Karl Deisseroth profile: using light to control neurons, understand brain diseases

Image from the NIH

Nature ran a great profile of our grantee Karl Deisseroth, who has a New Faculty Award to develop ways of controlling neurons derived from stem cells. He’s the Stanford bioengineer who recently made such a splash with his see-through brain (that’s the technology on display in this most awesome video ever).

Deisseroth’s career path changed during a medical school rotation in psychiatry:

“Everything changed when I did my psychiatry rotation. A person can be right in front of you who looks intact, not obviously injured, and yet their brain is constructing for them a completely different reality. At the same time I saw how deep the suffering was.”

His work since then reflects that interest in understanding and treating diseases of the brain. Many stem cell projects involve maturing stem cells in a lab dish to become a type of neuron that goes awry in particular diseases. These studies–called disease-in-a-dish–have been effective for learning how diseases form and beginning to develop drugs, but Deisseroth told Nature that he wanted to understand those functions in the context of the whole brain. That’s easier said than done, given that studying an actual functioning brain is hardly straightforward.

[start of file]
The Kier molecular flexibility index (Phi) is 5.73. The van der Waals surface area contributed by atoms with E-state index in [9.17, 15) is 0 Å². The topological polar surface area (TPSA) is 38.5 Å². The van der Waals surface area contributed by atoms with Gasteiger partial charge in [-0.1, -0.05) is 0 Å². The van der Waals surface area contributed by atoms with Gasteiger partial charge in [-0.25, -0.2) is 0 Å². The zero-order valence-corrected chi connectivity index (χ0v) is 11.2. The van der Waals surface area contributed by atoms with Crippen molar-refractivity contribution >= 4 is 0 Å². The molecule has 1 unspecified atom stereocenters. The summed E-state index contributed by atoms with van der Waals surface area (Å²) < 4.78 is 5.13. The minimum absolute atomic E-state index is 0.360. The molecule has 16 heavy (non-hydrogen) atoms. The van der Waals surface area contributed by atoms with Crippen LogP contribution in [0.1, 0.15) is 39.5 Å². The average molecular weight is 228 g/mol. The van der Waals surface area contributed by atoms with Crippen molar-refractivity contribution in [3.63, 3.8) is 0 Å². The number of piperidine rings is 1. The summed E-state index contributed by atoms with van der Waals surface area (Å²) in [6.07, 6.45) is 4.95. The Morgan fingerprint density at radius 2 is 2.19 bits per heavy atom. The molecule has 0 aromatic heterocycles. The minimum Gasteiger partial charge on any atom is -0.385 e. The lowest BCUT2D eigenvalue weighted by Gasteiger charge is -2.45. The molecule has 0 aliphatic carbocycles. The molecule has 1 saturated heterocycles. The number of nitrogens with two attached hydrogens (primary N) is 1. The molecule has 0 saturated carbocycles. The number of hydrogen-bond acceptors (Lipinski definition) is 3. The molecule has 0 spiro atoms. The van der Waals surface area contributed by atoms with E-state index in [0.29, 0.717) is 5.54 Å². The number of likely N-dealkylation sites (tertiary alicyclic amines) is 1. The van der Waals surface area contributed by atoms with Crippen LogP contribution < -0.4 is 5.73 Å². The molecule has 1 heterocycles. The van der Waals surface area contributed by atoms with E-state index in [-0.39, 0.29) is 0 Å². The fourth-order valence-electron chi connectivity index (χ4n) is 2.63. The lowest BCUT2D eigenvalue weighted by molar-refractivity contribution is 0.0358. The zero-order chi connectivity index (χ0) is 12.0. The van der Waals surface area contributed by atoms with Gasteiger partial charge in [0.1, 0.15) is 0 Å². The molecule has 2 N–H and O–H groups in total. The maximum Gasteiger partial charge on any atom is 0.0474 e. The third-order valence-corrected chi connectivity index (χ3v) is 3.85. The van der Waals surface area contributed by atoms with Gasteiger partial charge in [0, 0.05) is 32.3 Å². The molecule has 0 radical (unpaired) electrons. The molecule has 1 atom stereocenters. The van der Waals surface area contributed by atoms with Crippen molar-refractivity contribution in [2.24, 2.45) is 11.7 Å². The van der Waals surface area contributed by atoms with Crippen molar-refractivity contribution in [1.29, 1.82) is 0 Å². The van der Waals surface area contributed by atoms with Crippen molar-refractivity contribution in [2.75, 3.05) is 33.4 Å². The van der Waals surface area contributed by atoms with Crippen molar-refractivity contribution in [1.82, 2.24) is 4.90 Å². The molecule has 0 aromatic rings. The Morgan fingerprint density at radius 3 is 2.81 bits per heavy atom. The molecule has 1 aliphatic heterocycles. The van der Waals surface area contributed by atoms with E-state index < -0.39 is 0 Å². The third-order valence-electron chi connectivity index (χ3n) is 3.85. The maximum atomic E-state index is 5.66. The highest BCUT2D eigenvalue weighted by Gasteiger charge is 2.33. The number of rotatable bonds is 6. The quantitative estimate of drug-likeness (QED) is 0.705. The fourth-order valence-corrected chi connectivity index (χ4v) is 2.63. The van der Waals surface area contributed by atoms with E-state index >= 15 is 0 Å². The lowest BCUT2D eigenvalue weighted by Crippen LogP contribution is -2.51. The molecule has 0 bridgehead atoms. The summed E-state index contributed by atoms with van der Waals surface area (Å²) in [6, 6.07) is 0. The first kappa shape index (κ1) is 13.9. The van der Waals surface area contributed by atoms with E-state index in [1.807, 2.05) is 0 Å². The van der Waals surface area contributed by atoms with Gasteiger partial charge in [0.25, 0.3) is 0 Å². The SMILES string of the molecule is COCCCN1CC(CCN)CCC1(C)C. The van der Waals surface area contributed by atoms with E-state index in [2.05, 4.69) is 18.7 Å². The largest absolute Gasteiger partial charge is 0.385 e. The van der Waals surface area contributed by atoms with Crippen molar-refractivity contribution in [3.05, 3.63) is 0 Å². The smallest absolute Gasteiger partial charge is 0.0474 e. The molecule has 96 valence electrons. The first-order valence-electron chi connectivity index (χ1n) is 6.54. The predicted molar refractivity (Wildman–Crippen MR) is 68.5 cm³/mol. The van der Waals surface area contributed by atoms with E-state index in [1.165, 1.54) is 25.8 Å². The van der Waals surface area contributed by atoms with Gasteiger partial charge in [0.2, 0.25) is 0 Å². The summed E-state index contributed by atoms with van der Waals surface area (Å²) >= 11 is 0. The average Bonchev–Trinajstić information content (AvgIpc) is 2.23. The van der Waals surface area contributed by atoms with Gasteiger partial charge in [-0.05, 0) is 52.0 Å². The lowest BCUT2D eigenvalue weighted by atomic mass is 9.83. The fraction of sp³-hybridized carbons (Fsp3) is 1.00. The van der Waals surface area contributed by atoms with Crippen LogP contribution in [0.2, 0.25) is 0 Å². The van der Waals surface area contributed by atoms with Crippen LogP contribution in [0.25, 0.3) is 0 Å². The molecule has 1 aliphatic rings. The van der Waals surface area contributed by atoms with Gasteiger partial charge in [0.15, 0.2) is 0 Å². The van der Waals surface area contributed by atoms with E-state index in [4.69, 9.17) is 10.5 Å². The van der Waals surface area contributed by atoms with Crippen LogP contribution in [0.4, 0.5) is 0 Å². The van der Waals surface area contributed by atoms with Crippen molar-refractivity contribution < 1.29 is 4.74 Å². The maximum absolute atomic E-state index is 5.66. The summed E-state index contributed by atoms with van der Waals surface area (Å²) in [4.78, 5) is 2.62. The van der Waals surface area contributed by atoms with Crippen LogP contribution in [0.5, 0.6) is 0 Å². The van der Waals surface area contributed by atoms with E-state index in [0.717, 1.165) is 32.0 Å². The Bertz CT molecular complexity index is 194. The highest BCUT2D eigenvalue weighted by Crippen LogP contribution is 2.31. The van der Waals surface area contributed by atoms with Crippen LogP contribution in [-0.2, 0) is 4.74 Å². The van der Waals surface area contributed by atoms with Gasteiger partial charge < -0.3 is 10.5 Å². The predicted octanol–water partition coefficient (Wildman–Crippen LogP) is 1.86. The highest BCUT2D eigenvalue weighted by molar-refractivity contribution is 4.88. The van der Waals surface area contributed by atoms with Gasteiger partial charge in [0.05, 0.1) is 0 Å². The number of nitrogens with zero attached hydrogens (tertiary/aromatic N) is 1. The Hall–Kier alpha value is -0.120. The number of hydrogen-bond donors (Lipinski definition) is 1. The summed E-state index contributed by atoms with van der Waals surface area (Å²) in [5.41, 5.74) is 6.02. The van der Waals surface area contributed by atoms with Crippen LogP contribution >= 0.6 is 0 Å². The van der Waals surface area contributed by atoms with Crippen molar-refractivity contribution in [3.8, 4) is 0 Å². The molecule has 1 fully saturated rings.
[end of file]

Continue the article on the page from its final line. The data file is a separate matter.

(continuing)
That’s where the bioengineering comes in.

Deisseroth and his collaborators found a way of getting neurons to incorporate a type of protein from algae that is sensitive to light. Researchers can then use a certain wavelength of light to essentially turn those cells on and off. As part of his New Faculty Award, he and his team used the technology to, among other things, understand which neurons should be stimulated to reduce symptoms of Parkinson’s disease. The technique, called optogenetics, was named Method of the Year in 2011. (Bruce Goldman at Stanford wrote a remarkably understandable story about this complicated technique and its discovery.)

In his public description of his New Faculty Award, Deisseroth wrote:

This process of “stem cell differentiation” is slow, costly, laborious, variable, prone to error and contamination, and ultimately rate-limiting in the long road leading to clinical translation.

Although his work hasn’t eliminated all of those barriers, it’s a significant step toward the ultimate goal of developing stem cell therapies for the types of diseases that first turned his attention to understanding the brain.


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